Trogocytosis is a rapid contact-dependent process by which lymphocytes acquire membrane patches from the target cells ('donor' cells) with which they interact and this phenomenon has been shown to occur in various immune cells. The surface molecules acquired through trogocytosis are functionally incorporated in the 'acceptor' cells transiently. We had previously demonstrated that trogocytosis can be utilized in place of gene transfer to engineer surface receptor expression on NK cells for adoptive immunotherapy applications...
2016: Methods in Molecular Biology
Grzegorz Stasiłojć, Anders Österborg, Anna M Blom, Marcin Okrój
Tumor-specific monoclonal antibodies (mAbs) offer several modes of tumor cell killing, from direct cytotoxic activity to indirect mechanisms employing the host immune system, particularly its innate branch. The latter effector functions seem to dominate among clinically approved anti-cancer mAbs and major efforts are being undertaken by both academia and the pharmaceutical industry with the aim to improve complement activation, antibody-dependent cellular cytotoxicity (ADCC) and Fc/opsonin-mediated phagocytosis...
April 2016: Cancer Treatment Reviews
Shaun Steele, Lauren Radlinski, Sharon Taft-Benz, Jason Brunton, Thomas H Kawula
Macrophages are myeloid-derived phagocytic cells and one of the first immune cell types to respond to microbial infections. However, a number of bacterial pathogens are resistant to the antimicrobial activities of macrophages and can grow within these cells. Macrophages have other immune surveillance roles including the acquisition of cytosolic components from multiple types of cells. We hypothesized that intracellular pathogens that can replicate within macrophages could also exploit cytosolic transfer to facilitate bacterial spread...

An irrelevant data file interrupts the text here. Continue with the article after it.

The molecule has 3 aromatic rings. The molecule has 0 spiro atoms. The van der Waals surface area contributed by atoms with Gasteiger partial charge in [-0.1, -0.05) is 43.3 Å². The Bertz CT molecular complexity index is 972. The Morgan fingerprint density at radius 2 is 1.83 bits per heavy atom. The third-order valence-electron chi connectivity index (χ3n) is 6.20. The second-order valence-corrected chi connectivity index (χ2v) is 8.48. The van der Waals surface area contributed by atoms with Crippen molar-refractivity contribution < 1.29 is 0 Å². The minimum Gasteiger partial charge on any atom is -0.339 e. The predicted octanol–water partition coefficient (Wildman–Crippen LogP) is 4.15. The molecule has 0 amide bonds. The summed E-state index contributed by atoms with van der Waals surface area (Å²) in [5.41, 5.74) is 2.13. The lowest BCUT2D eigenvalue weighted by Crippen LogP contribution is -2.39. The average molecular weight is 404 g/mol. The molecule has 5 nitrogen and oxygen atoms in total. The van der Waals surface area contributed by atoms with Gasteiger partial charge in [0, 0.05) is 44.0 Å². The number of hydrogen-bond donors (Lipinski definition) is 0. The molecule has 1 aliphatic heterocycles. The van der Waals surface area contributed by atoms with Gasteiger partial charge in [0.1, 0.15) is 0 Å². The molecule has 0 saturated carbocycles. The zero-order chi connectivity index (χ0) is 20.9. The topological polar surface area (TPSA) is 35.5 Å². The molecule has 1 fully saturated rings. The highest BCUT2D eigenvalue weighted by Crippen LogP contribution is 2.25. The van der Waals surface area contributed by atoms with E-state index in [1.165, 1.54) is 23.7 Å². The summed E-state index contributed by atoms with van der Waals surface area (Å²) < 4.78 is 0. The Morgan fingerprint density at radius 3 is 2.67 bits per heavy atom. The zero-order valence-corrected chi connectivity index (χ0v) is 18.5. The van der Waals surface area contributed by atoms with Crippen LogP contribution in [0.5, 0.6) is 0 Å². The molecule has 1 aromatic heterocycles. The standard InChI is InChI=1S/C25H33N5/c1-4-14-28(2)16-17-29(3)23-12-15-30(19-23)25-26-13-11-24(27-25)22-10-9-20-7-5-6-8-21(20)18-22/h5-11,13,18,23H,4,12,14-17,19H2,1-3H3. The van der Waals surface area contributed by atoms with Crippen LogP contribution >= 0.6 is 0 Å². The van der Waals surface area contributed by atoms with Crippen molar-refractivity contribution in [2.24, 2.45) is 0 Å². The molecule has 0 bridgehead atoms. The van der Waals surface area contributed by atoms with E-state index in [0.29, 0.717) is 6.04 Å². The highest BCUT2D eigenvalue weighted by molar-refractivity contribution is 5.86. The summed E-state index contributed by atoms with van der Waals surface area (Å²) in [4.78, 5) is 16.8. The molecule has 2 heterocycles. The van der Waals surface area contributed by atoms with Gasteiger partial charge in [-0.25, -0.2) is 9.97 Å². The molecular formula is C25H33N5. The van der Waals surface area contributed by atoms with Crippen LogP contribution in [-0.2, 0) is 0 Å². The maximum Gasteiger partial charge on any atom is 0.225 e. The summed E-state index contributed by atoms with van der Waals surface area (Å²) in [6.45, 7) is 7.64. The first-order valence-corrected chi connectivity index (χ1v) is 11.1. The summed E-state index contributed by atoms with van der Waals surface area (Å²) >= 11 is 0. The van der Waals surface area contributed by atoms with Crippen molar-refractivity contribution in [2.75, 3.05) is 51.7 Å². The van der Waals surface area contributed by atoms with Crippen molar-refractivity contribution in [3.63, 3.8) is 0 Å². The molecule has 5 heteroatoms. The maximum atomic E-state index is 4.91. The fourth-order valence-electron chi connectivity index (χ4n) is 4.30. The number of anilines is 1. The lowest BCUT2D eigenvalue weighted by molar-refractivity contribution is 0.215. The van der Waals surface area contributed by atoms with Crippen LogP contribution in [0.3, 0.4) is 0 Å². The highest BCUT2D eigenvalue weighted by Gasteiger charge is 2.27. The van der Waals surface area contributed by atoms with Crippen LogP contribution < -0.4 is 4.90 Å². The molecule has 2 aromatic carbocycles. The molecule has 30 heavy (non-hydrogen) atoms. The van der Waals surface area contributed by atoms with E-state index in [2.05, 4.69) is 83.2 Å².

2016: ELife
Ewelina Krzywinska, Nerea Allende-Vega, Amelie Cornillon, Dang-Nghiem Vo, Laure Cayrefourcq, Catherine Panabieres, Carlos Vilches, Julie Déchanet-Merville, Yosr Hicheri, Jean-François Rossi, Guillaume Cartron, Martin Villalba
Natural killer (NK) cells, a cytotoxic lymphocyte lineage, are able to kill tumor cells in vitro and in mouse models. However, whether these cells display an anti-tumor activity in cancer patients has not been demonstrated. Here we have addressed this issue in patients with several hematological cancers. We found a population of highly activated CD56(dim)CD16(+) NK cells that have recently degranulated, evidence of killing activity, and it is absent in healthy donors. A high percentage of these cells expressed natural killer cell p46-related protein (NKp46), natural-killer group 2, member D (NKG2D) and killer inhibitory receptors (KIRs) and a low percentage expressed NKG2A and CD94...